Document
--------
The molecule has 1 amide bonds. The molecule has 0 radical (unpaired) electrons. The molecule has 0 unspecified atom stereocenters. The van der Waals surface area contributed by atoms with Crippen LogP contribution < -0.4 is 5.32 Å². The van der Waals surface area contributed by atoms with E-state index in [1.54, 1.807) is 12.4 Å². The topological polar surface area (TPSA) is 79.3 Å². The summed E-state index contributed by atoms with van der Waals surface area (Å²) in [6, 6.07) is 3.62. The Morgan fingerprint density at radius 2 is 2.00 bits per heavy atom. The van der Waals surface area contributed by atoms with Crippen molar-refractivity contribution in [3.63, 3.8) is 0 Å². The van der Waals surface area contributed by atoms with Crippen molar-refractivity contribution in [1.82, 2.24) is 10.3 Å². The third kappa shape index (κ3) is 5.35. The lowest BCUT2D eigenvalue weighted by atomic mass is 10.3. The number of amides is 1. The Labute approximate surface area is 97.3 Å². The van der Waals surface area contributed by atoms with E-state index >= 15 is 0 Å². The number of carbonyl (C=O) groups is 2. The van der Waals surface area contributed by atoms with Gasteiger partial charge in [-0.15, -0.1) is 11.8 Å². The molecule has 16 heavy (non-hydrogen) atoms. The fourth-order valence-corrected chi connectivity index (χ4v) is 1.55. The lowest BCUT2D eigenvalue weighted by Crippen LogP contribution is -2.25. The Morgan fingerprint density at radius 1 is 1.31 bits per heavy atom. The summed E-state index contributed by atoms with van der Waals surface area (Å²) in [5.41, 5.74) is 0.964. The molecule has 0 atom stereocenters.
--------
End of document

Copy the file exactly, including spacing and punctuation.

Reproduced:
The molecule has 1 amide bonds. The molecule has 0 radical (unpaired) electrons. The molecule has 0 unspecified atom stereocenters. The van der Waals surface area contributed by atoms with Crippen LogP contribution < -0.4 is 5.32 Å². The van der Waals surface area contributed by atoms with E-state index in [1.54, 1.807) is 12.4 Å². The topological polar surface area (TPSA) is 79.3 Å². The summed E-state index contributed by atoms with van der Waals surface area (Å²) in [6, 6.07) is 3.62. The Morgan fingerprint density at radius 2 is 2.00 bits per heavy atom. The van der Waals surface area contributed by atoms with Crippen molar-refractivity contribution in [3.63, 3.8) is 0 Å². The van der Waals surface area contributed by atoms with Crippen molar-refractivity contribution in [1.82, 2.24) is 10.3 Å². The third kappa shape index (κ3) is 5.35. The lowest BCUT2D eigenvalue weighted by atomic mass is 10.3. The number of amides is 1. The Labute approximate surface area is 97.3 Å². The van der Waals surface area contributed by atoms with E-state index >= 15 is 0 Å². The number of carbonyl (C=O) groups is 2. The van der Waals surface area contributed by atoms with Gasteiger partial charge in [-0.15, -0.1) is 11.8 Å². The molecule has 16 heavy (non-hydrogen) atoms. The fourth-order valence-corrected chi connectivity index (χ4v) is 1.55. The lowest BCUT2D eigenvalue weighted by Crippen LogP contribution is -2.25. The Morgan fingerprint density at radius 1 is 1.31 bits per heavy atom. The summed E-state index contributed by atoms with van der Waals surface area (Å²) in [5.41, 5.74) is 0.964. The molecule has 0 atom stereocenters.